How to Create Scrollable PictureBox Control in C#

How to Create Scrollable PictureBox Control in C#

There have been a couple of instances where I needed Scrollable PictureBox Control. This tutorial will demonstrate how to add automatic scrollbars to the image displayed in Picture Box.

Full Source Code is available at

DevInDeep/ScrollablePictureBoxProject (

In order to display an image to a Windows Form, we would use a PictureBox. This particular control contains a property Image. It allows the developers to set and display an image at design or at runtime. The control is quite versatile. And, It’s easy to use as well.

But there is one thing missing. It doesn’t allow the user to scroll through the image.

When setting the image you can choose between couple of options

  • AutoSize
  • CenterImage
  • Normal
  • StretchImage
  • Zoom

You can read more about the PictureBoxSizeMode property here.

But there is no option to add automatic scroll bars to the control. So, in this tutorial we are going to make this possible. We are going to add automatic scrollbars when the image is larger than the view area.

Related Tutorials:

So, without further ado, fire up your Visual Studio and create a new project. Because this tutorial focuses on the Windows Forms PictureBox Control, you need to create a new Windows Forms App project under .NET

Scrollable PictureBox Control Project
Create new Windows Forms App (.NET Framework) Project

In the next step, set the name and the location of your project. I named mine Scrollable PictureBox Control Project. I always use the latest .NET framework. When you are done, just click Create.

When Visual Studio is done creating your project, you should get something like this

Scrollable PictureBox Control Initial Project

Create Scrollable PictureBox Control

First, let’s add a MenuStrip. This control will allow us to browse and open any image file. Create the following menu structure

Manu Structure

What we are implementing here is an Open Image menu item and right underneath an Exit item. It is pretty self explanatory. We will be able to open file browser dialog and select an image to be displayed. Once we are done using the application, we can exit by clicking on Exit.

The Exit event handler will look like this

private void exitToolStripMenuItem_Click(object sender, EventArgs e) => this.Close();

Before we start coding the Scrollable PictureBox Control let’s add everything we need.

First, drag and drop a Panel control from the ToolBox to the Form. Once one the Form, change the name of the control to pnlPictureParen, and set the Dock property to Fill. As a result, the Panel control will fill in the rest of the available space on the Form. This is an optional step. Maybe you have a different visual setup? It’s OK, I did it because It makes sense for demonstration purposes.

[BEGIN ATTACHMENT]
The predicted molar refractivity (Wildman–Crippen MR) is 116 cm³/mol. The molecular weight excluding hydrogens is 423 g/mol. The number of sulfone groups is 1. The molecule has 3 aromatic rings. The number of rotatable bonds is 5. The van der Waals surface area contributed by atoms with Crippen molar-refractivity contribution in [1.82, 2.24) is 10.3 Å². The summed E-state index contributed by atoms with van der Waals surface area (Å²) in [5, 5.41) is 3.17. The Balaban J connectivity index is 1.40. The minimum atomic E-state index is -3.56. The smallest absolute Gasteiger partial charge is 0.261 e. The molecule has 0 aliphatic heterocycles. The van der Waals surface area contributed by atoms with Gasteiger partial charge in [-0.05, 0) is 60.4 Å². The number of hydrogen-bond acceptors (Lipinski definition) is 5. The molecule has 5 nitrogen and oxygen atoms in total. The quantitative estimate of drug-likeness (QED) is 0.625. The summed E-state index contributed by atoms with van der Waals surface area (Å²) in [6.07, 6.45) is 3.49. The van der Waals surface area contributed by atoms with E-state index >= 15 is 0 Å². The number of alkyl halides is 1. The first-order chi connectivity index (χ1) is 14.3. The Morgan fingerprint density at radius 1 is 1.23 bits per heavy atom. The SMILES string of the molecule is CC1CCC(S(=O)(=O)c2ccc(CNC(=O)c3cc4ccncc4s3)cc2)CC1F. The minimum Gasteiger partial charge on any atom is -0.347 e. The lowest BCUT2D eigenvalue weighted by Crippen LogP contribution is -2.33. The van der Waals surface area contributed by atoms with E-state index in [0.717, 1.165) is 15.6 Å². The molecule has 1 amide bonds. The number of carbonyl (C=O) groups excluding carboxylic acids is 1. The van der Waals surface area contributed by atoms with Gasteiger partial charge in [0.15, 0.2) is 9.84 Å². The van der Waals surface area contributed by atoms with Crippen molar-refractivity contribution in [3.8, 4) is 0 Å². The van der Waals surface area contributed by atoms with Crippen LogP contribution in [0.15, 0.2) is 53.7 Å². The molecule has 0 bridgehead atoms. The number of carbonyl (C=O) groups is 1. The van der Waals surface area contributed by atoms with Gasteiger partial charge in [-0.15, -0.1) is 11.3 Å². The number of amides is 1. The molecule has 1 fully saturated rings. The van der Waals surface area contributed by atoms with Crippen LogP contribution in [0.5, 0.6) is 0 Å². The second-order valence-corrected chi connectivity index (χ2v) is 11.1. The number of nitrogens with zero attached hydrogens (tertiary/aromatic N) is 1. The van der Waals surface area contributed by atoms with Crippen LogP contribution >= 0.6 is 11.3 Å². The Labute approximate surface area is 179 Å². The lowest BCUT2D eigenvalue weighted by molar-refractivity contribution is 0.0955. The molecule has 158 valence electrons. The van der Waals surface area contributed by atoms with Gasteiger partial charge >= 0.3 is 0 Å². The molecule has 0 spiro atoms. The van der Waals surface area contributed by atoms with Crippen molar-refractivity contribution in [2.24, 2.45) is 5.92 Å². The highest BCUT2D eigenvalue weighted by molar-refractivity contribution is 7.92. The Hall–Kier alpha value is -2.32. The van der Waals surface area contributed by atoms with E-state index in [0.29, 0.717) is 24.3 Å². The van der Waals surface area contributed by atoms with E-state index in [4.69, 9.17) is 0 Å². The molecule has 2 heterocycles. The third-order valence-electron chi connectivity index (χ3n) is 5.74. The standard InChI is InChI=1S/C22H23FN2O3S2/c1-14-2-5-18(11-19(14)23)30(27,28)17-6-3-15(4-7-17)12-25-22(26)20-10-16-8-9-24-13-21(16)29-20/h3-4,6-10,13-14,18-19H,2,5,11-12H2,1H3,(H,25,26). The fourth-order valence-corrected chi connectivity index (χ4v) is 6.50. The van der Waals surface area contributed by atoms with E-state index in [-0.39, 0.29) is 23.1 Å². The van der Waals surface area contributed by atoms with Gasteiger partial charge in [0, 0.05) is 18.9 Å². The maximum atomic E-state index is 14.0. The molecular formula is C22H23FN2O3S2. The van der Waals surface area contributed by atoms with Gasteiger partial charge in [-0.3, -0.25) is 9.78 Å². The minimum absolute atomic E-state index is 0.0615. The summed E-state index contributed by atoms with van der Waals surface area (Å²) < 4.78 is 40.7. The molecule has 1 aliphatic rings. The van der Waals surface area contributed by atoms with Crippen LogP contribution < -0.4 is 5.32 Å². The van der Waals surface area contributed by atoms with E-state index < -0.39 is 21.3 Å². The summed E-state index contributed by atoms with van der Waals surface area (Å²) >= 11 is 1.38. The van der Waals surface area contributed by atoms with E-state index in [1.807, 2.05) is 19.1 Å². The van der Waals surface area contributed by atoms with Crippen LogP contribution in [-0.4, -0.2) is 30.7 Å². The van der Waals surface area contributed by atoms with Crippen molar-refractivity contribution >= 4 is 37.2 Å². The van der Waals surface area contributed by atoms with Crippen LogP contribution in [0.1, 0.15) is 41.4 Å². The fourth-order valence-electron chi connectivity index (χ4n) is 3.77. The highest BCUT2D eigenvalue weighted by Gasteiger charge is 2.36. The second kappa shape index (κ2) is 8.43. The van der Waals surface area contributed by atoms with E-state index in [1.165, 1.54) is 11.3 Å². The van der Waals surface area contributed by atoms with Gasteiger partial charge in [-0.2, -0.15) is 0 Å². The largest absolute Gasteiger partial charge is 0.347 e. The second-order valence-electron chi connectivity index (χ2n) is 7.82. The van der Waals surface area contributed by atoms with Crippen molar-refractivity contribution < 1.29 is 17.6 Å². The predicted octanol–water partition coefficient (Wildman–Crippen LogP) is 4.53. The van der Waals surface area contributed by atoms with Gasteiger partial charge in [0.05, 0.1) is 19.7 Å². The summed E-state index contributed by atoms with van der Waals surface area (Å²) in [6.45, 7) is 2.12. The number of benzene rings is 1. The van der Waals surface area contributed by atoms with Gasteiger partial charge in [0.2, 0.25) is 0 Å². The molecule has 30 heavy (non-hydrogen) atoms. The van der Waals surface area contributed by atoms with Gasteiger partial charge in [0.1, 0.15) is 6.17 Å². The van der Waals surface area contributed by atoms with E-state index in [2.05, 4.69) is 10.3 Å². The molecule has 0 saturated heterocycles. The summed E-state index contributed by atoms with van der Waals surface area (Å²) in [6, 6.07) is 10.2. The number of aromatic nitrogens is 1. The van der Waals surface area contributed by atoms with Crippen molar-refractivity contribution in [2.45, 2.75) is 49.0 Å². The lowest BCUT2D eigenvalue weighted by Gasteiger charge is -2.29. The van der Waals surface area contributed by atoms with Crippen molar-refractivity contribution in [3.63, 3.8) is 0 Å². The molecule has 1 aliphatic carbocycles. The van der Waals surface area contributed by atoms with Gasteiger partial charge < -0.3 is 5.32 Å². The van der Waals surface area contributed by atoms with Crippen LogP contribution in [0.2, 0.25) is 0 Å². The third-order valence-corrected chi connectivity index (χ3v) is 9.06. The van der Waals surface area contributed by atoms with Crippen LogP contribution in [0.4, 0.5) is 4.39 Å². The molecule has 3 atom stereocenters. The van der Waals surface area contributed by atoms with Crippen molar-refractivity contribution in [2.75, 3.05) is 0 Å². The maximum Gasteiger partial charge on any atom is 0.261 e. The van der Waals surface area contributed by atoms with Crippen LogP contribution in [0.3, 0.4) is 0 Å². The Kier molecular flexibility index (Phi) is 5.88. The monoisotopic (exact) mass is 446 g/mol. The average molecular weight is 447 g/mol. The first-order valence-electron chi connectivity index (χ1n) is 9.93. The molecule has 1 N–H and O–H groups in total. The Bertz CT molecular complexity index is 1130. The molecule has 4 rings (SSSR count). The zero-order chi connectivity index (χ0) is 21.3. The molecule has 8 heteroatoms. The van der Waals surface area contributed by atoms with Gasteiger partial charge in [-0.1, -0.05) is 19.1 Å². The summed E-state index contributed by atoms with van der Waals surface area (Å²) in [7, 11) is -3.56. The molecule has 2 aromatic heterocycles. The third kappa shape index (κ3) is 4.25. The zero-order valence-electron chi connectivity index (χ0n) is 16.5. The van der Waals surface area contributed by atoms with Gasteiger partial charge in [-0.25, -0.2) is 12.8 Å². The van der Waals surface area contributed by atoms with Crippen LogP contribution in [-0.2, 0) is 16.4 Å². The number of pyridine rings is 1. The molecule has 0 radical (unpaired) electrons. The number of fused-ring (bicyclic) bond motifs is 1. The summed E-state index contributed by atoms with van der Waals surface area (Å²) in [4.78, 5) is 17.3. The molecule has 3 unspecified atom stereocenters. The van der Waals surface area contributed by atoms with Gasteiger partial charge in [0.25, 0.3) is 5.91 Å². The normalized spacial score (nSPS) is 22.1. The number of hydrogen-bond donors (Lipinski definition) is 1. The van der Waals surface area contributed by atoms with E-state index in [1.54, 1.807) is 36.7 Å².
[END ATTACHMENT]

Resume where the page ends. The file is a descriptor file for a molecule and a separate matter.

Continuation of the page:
From the ToolBox drag and drop a PictureBox control over the Panel. This in turn will be the parent control of the PictureBox. We will see soon enough why this arrangement.

Name the newly created control pictureBox. Set the Location property to X: 0 and Y: 0. I also set the PictureBox control size to Height: 100 and Width: 100.

This is what I have so far

The Visual Setup of the Windows Form

Adding Auto ScrollBars

In order to get scrollbars if the image is larger than the view you must set the following properties

PictureBox Control

  • SizeMode = AutoSIze (more documentation can be found here)

Panel Control

  • AutoScroll = True

These two properties make all the difference. The SizeMode on the PictureBox allows for the control to grow and shrink with the image. In other words, the PictureBox is sized equal to the size of the image it contains.

The AutoScroll property on the Panel indicates whether scrollbars automatically appear when the control contents are larger than its visible area.

So, as you can imagine the combination of these two properties fits perfectly into the idea of Scrollable PictureBox Control.

Open and Present Image

The rest of this tutorial focuses on the code that loads up the image. Here is the code snipet.

private void openImageToolStripMenuItem_Click(object sender, EventArgs e)
     using (var ofd = new OpenFileDialog())
          ofd.Title = "Open Image";
          ofd.Filter = "Image Files| *.jpg; *.jpeg; *.png;";
          if (ofd.ShowDialog() == DialogResult.OK)
               pictureBox.Image = Image.FromFile(ofd.FileName);

This code creates a new OpenFileDialog window. It sets its Title and Filter properties. Since we are interested in opening images, the Filter is set accordingly.

If the user clicks on the OK button, it means an image is selected. All we have to do is load the image into the scrollable picturebox. We do that by assigning the selected image to the Image property.

This is the final result

Scrollable PictureBox Control

Scrollable PictureBox Control
Scrollable PictureBox Control

As you can see from the example shown above, there are two scrollbars. They are automatically displayed, because the image I loaded is larger than the visible area. If you try the vertical and horizontal scroll, you will notice that a different part of the image is displayed.

If you resize the form to fit the original image size, we get the following view

No Scrollbars
No Scrollbars

The automatic scrollbars are now gone. This is the reason why I docked the panel onto the form. If you resize the form to be able to display the complete image. The scrollbars will disappear. This is because the visible content fits well within the Panel size.